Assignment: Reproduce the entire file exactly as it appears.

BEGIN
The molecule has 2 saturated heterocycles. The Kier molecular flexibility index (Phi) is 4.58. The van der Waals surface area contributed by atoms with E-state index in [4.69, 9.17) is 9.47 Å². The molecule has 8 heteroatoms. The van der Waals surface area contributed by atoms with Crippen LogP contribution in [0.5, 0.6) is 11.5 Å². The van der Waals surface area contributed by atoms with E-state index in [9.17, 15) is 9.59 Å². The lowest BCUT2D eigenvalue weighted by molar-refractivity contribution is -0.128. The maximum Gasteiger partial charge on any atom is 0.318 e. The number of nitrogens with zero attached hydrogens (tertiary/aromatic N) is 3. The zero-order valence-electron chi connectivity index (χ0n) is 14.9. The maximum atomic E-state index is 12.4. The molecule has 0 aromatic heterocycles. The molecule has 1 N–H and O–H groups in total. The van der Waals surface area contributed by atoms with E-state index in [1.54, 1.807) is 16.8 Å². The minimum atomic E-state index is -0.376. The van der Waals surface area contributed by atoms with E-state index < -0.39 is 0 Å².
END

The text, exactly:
The molecule has 2 saturated heterocycles. The Kier molecular flexibility index (Phi) is 4.58. The van der Waals surface area contributed by atoms with E-state index in [4.69, 9.17) is 9.47 Å². The molecule has 8 heteroatoms. The van der Waals surface area contributed by atoms with Crippen LogP contribution in [0.5, 0.6) is 11.5 Å². The van der Waals surface area contributed by atoms with E-state index in [9.17, 15) is 9.59 Å². The lowest BCUT2D eigenvalue weighted by molar-refractivity contribution is -0.128. The maximum Gasteiger partial charge on any atom is 0.318 e. The number of nitrogens with zero attached hydrogens (tertiary/aromatic N) is 3. The zero-order valence-electron chi connectivity index (χ0n) is 14.9. The maximum atomic E-state index is 12.4. The molecule has 0 aromatic heterocycles. The molecule has 1 N–H and O–H groups in total. The van der Waals surface area contributed by atoms with E-state index in [1.54, 1.807) is 16.8 Å². The minimum atomic E-state index is -0.376. The van der Waals surface area contributed by atoms with E-state index < -0.39 is 0 Å².